Ever heard the phrase “build a better mouse trap?” Well that’s phrase is now obsolete because there is no better mouse trap than this!
The bucket mouse trap catches many mice in a single trap and does not need to be reset between mice. It’s also so simple to make that you probably already have all the parts needed lying around your garage.
Never purchase commercial mouse traps or poison again!
Five gallon buckets can often be found for free, but not always. We’ve had a few requests for information about where to buy 5 gallon buckets, especially metal buckets like the one featured in the rocket stove article.
In this article I’m going to cover the best options I’ve found for buying 5 gallon buckets.
If you would rather hunt for free buckets, we encourage you to look into our sourcing buckets article instead. Continue reading
The moment we got our first bread machine was the moment my life changed forever.
Bread machines perform 21st century alchemy. Just stick about 50 cents worth of ingredients into it, go away for a few hours, and BOOM! A 5 dollar loaf of hot fresh bread is waiting for you. Thanks Taran from Dollar Eater for finding the per-loaf cost for us.
However! Bread machines have one major flaw – few people know how to use them to make adequate bread. Getting our first bread machine to make good bread was an exercise in frustration and dismay. For months we tried recipe after recipe, always ending up with the same thing – a burnt brick of rock-hard particle board.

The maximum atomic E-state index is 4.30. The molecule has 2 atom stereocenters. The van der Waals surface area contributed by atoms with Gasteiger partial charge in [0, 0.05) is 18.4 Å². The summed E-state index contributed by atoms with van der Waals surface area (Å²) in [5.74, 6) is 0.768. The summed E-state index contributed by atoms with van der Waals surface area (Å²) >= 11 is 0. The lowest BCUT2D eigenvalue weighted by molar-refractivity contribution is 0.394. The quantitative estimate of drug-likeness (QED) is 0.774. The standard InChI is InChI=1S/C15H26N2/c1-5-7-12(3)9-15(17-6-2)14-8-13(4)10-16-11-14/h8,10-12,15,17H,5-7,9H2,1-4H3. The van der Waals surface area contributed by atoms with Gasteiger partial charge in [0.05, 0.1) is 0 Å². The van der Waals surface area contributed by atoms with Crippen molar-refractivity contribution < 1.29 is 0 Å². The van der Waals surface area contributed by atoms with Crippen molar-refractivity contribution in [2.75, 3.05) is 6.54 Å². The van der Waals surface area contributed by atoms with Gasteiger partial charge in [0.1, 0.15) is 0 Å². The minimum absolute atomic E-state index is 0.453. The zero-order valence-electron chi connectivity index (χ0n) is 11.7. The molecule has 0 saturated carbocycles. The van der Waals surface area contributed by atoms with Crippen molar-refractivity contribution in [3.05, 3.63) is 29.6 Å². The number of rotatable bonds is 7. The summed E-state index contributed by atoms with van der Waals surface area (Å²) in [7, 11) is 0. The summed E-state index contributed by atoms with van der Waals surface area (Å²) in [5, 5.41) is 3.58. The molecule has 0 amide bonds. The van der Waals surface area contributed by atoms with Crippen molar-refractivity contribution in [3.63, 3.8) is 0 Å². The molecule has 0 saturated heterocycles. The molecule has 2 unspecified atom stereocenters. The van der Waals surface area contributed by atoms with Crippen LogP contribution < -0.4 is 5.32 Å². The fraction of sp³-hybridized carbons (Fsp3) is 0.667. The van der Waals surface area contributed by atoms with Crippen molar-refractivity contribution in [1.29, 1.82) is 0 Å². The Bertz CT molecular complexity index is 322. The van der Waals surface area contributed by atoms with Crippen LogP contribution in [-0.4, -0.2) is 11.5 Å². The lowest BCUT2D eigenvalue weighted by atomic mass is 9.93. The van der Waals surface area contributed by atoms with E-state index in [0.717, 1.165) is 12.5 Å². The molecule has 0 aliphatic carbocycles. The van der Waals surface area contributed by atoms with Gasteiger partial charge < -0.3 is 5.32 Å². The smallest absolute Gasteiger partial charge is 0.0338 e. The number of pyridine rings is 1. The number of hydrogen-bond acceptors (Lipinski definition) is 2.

Update: If you are a serious egg producer, please also check out our hands-on review of The Little Egg Scrubber egg washing machine.
Back yard chickens are phenomenal – feed them waste from their kitchen and they in turn feed you fresh eggs daily. But when you catch the “chicken bug” in a big way, you’ll end up with so many eggs that just washing them turns into an hour long chore.
A bucket based egg washer is ideal for someone who washes several dozen at a time. The egg washer we built for this article will fit 70 of the golden-centered orbs at a time.
The basic premise is simple – air is blown through holes in a submerged pipe resting at the bottom of a standard bucket. The air flows upward through the bucket in the form of bubbles, which agitate the dirt off the eggs.
The commercial version of this egg washer pictured above sells for a burly $135 on Amazon. The DIY version we built below cost us about 30$ in parts.
Most wine making guides really over-think the wine making process. They tell you to buy all kinds of equipment and additives that you don’t really need.
This tutorial is about stripping wine making down to the absolute bare minimum. It’s so simple that you can get going with just 5$ in equipment, and start a batch of wine in under a minute.
See Also: The 1:30 video version. (link opens in a new tab)